Students who missed out on college courses due to the calculated grades error have now been offered their places.
Higher education minister Simon Harris said the offers had gone out on Thursday morning.
There were 424 students who were identified by the CAO to have missed out on their desired college course due to wrongly being awarded a lower grade.
They have now being offered a place on their chosen course for the current academic year.
Minster Harris said: “I promised last week to move mountains to make sure that any student who required an additional place as a result of the calculated grades would get that place and would get that place in this academic year.
“I’m delighted to report to the committee that that’s happened.
“That every single student that had an error in their calculated grades detected by the CAO has now been offered a place this morning.”
I said that we would move mountains to ensure students who had errors in calculated grades were given the places they deserved. The CAO identified that 424 students required new offers. I am delighted that this morning all 424 have been offered a place for this academic year— Simon Harris TD (@SimonHarrisTD) October 8, 2020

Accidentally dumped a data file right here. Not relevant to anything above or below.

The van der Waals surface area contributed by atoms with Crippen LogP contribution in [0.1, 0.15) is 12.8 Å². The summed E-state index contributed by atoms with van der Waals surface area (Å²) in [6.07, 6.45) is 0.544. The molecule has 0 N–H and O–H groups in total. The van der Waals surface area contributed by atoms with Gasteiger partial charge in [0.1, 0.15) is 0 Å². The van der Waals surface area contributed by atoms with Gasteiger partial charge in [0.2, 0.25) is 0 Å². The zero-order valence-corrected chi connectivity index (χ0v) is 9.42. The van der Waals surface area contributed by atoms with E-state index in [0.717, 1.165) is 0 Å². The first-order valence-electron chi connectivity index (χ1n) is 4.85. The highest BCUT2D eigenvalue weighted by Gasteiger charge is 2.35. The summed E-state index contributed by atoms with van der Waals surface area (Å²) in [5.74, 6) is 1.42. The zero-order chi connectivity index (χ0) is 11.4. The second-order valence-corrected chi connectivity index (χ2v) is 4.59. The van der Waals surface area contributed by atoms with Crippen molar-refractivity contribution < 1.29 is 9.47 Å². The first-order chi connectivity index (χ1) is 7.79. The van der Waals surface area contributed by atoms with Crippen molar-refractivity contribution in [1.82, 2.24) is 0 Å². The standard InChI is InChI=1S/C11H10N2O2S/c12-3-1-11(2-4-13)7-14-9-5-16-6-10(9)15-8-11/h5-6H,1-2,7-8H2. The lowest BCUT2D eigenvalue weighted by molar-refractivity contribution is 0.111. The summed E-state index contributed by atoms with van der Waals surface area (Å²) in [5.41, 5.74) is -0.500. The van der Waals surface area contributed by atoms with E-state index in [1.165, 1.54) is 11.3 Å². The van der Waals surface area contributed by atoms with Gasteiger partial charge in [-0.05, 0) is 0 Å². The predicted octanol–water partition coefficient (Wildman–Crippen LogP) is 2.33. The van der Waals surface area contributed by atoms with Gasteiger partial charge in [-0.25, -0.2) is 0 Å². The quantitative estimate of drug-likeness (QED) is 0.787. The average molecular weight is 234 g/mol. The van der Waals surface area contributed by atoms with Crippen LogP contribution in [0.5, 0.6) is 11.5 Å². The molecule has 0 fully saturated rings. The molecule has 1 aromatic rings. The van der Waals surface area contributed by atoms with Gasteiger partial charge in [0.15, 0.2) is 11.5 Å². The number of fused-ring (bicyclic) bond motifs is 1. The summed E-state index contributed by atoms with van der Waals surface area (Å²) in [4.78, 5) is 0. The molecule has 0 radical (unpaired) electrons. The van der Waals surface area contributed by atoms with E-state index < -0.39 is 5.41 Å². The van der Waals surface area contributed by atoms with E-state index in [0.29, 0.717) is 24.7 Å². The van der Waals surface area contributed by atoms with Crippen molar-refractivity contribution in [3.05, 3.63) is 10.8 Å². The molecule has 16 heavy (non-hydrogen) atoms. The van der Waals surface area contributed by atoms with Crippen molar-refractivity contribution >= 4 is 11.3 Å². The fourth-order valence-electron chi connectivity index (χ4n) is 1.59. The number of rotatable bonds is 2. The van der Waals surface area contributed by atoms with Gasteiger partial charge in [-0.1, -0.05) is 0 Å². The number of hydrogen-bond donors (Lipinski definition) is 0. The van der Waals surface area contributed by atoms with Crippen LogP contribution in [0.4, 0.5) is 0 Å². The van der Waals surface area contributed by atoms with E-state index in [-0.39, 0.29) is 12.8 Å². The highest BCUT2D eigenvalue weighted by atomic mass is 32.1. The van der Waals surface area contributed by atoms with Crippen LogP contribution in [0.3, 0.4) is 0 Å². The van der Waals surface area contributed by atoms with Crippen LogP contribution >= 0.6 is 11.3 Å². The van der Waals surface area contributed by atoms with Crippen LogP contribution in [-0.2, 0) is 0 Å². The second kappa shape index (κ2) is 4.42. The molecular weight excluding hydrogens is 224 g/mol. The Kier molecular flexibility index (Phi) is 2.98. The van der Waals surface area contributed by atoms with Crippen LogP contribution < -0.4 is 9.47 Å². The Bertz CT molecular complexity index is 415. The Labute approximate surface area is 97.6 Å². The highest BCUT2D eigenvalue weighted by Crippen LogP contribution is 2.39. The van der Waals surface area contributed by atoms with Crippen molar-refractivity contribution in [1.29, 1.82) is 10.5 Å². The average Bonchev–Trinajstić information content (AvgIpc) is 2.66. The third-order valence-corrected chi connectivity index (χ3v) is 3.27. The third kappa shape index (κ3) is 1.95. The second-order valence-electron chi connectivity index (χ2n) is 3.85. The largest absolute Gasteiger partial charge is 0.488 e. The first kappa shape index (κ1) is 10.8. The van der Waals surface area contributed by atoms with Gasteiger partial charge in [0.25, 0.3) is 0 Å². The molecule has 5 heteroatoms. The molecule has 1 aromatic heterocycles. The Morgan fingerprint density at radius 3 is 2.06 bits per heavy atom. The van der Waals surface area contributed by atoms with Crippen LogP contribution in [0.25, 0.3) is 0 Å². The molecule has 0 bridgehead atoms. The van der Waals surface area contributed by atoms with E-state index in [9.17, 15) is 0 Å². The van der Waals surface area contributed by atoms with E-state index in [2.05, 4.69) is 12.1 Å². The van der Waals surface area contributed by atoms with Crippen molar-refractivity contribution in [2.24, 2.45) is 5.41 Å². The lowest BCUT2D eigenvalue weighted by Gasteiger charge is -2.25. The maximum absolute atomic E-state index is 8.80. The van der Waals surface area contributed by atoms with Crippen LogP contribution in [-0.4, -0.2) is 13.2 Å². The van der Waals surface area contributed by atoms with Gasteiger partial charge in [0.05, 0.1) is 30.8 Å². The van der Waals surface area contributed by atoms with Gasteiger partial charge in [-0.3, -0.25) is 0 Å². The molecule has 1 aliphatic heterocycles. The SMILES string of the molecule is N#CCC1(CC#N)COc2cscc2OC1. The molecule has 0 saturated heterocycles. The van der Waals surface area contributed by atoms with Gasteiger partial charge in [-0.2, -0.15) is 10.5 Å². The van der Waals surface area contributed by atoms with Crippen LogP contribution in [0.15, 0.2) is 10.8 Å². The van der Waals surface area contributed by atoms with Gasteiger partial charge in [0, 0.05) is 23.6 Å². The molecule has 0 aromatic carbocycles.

Mr Harris again apologised for the errors, which affected an initial 6,500 Leaving Cert students, 6,100 of whom have since been awarded higher marks.
The CAO identified that 424 of those students required new offers.
Mr Harris said he was conscious that the class of 2020 had been through a “horrifically difficult year”.
Mr Harris made the comments at the committee on higher education on Thursday, and insisted that Government would learn from its mistakes.
He said: “The idea that we wouldn’t stop and review and learn in relation to this year’s calculated grades would seem to be a bit bizarre to me.
“I’m quite sure there will be an openness in Government that any lessons that need to be learned are learned.
“This was done in real time, in crisis mode.
“I think people worked in good faith.
“But you’d be very stupid not to stop and review it and see what went well, what didn’t go well, what needs to go better.
“We need to try and make sure that we don’t create a bubble effect next year.
“I need to try and make sure I maximise the number of places available for the class of 2021.”
Sinn Fein senator Rose Conway-Walsh raised the fact hat some students had been squeezed out of places due to others wrongly being awarded higher marks.
But Mr Harris said these students would not have their results downgraded.
“We have a long standing precedent in this country, decades old, that nobody gets downgraded.
“Short of re-running the entire process, which I don’t think anyone would advocate for, there is no way of determining the impact of that.
“The Government, in a pandemic, thought that this was the fairest way of doing things. Is it perfect, no?
“But this was done in crisis mode, in a pandemic.
“I’m encouraged that more students than ever before have college places, have their first choice.”
Minister Harris also sought to reassure college students who are undertaking their first year of college off campus through online learning.
He said: “This is not forever. We’re taking this semester by semester. We’re constantly looking for more opportunities to do things on site.
“We haven’t locked the doors of the universities like we did in March.”